Aging Migration Transnationalism Intersectionality Post-Colonial Theory Community-based participatory methods Qualitative methods
My program of research (IREA: Implementing Research for Equity in Aging) focuses on the health and well being of immigrant and racialized older adults in Canada. I am particularly interested in exploring cross-cultural and transnational dimensions of aging and the ways dominant health and immigration policies, practices, and discourses shape aging experiences. A second major component of my research program involves community-based and co-designed intervention research to promote social connectedness, physical activity, and chronic disease management in diverse older adults. I have also collaborated on research related to immigrant women, youths, and families. The majority of my research to date has been with African, South Asian, Arab, and Muslim populations. I draw from Feminist, Transnational, and Post-Colonial perspectives and my methodological expertise is in qualitative and participatory methods. I have led projects using interpretive description, thematic analysis, community-based participatory approaches, and mixed-methods. I have experience managing qualitative data in non-English languages where I collected and analyzed data in Arabic and worked extensively with community interpreters across multiple languages.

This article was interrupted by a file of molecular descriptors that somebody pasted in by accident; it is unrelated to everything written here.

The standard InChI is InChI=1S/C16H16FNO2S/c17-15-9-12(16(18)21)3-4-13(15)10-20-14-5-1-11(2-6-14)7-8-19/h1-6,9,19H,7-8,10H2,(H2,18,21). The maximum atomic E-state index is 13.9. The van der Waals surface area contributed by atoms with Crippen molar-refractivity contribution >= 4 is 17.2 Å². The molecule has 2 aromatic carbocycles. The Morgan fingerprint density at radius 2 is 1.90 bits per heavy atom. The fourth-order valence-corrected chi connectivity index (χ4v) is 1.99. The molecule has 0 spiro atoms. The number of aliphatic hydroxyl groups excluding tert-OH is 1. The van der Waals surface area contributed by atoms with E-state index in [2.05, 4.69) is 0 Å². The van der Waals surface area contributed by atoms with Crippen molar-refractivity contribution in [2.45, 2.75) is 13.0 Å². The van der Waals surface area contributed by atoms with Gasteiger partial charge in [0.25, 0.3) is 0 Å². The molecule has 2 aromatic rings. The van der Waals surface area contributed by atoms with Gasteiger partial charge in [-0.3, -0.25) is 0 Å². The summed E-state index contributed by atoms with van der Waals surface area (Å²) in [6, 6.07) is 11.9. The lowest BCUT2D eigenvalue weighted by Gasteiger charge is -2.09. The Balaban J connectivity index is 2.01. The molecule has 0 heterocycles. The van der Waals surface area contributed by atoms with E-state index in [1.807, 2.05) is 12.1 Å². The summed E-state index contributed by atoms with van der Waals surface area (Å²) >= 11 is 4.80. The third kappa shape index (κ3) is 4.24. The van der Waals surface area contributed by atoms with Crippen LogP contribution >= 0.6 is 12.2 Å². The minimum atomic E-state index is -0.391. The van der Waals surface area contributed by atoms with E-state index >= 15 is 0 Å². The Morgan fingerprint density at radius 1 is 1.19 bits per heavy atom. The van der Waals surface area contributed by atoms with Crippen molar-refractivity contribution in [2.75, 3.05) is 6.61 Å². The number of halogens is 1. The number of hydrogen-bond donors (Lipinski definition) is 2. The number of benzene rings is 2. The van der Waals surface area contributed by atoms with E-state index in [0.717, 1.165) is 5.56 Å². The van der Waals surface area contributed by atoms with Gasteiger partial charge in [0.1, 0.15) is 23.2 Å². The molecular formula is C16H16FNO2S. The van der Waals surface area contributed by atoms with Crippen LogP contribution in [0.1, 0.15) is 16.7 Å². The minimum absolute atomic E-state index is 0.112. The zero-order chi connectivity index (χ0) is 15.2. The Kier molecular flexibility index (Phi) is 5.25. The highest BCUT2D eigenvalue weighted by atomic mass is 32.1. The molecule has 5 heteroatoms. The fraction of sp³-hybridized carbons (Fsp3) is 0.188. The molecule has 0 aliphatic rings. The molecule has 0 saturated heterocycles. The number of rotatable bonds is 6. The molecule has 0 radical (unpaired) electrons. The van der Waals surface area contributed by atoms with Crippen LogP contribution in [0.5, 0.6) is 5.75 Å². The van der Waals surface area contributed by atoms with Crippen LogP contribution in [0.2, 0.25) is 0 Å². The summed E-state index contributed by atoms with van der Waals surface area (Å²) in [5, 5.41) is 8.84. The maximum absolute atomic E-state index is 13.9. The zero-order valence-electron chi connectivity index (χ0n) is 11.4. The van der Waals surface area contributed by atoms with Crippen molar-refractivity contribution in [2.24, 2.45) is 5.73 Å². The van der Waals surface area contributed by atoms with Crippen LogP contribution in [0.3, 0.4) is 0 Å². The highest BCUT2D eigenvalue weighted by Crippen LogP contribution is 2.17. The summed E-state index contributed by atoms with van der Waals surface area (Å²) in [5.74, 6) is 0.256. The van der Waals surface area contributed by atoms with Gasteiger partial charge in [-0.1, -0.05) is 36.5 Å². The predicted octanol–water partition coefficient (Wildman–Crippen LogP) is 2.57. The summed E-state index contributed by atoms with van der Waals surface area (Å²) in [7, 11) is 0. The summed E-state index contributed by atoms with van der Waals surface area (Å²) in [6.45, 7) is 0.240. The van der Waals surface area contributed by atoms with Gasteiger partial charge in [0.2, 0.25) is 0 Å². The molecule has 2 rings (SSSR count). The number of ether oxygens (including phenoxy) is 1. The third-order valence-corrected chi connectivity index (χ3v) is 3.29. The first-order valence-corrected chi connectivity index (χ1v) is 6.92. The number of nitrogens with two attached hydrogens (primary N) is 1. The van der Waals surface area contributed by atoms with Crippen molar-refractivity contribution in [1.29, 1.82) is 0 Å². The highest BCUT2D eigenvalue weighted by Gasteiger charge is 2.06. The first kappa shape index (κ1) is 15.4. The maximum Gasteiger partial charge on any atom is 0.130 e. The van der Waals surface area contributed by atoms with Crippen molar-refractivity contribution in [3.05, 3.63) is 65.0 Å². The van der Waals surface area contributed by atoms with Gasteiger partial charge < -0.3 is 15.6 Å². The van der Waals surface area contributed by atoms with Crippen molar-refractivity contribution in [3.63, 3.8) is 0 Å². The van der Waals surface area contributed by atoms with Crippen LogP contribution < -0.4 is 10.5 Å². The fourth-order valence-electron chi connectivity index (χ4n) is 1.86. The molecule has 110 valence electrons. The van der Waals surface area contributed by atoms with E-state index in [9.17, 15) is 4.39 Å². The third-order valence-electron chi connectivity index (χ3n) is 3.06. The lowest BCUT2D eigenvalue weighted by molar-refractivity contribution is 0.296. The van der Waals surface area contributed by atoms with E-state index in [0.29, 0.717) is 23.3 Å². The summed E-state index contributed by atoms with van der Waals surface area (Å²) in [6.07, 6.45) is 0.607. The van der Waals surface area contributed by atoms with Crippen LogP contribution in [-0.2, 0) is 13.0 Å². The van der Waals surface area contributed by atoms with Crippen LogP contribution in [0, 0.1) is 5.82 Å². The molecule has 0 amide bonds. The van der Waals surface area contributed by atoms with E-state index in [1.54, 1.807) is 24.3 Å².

Current Funded Research Projects:
My philosophy of teaching builds on Feminist tenets of empowerment, reciprocity, and reflexivity. I aim to create safe spaces for learning inside and outside the classroom. I have taught NURS 311 ( Evidence-Informed Nursing Practice), NURS 221 (Introduction to Acute Care Nursing), NURS 502 (Nature of Nursing Knowledge), NURS 513 (Qualitative Research Methods), and NURS 546 (Philosophy of Teaching).
I am currently accepting graduate students with interests in social dimensions of aging, chronic disease management, and immigrant/racialized older adults' health. I am especially seeking masters students who wish to complete a thesis and doctoral students. Students will have the opportunity to work with interdisciplinary research teams on a diverse range of projects where they will be exposed to writing for publication, integrated-knowledge translation activities, community-based participatory research activities with diverse ethno-cultural and immigrant communities, and qualitative/mixed research methods.
Develop critical thinking skills through exposure to approaches to knowledge and knowledge production in diverse disciplines and cultures, including Indigenous ways of knowing. Emphasis is placed on issues of inequality, inclusion, and power in knowledge production, and systematic scholarly analyses of everyday nursing experiences.